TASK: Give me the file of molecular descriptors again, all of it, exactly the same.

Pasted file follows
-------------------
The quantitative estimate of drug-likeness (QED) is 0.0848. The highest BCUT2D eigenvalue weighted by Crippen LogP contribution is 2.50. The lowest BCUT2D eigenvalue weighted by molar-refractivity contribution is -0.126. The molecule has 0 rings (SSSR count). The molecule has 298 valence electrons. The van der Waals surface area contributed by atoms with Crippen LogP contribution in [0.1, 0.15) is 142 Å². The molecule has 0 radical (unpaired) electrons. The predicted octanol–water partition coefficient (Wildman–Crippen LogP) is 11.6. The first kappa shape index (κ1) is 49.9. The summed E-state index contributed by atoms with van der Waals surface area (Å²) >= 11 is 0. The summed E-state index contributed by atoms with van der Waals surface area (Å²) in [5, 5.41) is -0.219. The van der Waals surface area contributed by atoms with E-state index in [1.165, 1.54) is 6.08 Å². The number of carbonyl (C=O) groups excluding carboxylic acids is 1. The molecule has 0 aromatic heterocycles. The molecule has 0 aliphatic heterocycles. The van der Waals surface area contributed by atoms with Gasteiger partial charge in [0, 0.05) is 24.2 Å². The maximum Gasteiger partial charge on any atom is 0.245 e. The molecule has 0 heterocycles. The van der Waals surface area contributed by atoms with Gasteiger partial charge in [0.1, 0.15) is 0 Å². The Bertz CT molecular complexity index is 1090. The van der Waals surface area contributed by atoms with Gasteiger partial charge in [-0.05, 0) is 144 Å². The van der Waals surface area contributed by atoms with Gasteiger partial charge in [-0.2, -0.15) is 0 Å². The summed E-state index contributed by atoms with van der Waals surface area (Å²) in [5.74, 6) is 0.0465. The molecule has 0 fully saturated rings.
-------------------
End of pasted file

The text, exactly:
The quantitative estimate of drug-likeness (QED) is 0.0848. The highest BCUT2D eigenvalue weighted by Crippen LogP contribution is 2.50. The lowest BCUT2D eigenvalue weighted by molar-refractivity contribution is -0.126. The molecule has 0 rings (SSSR count). The molecule has 298 valence electrons. The van der Waals surface area contributed by atoms with Crippen LogP contribution in [0.1, 0.15) is 142 Å². The molecule has 0 radical (unpaired) electrons. The predicted octanol–water partition coefficient (Wildman–Crippen LogP) is 11.6. The first kappa shape index (κ1) is 49.9. The summed E-state index contributed by atoms with van der Waals surface area (Å²) >= 11 is 0. The summed E-state index contributed by atoms with van der Waals surface area (Å²) in [5, 5.41) is -0.219. The van der Waals surface area contributed by atoms with E-state index in [1.165, 1.54) is 6.08 Å². The number of carbonyl (C=O) groups excluding carboxylic acids is 1. The molecule has 0 aromatic heterocycles. The molecule has 0 aliphatic heterocycles. The van der Waals surface area contributed by atoms with Gasteiger partial charge in [0, 0.05) is 24.2 Å². The maximum Gasteiger partial charge on any atom is 0.245 e. The molecule has 0 heterocycles. The van der Waals surface area contributed by atoms with Gasteiger partial charge in [0.1, 0.15) is 0 Å². The Bertz CT molecular complexity index is 1090. The van der Waals surface area contributed by atoms with Gasteiger partial charge in [-0.05, 0) is 144 Å². The van der Waals surface area contributed by atoms with Gasteiger partial charge in [-0.2, -0.15) is 0 Å². The summed E-state index contributed by atoms with van der Waals surface area (Å²) in [5.74, 6) is 0.0465. The molecule has 0 fully saturated rings.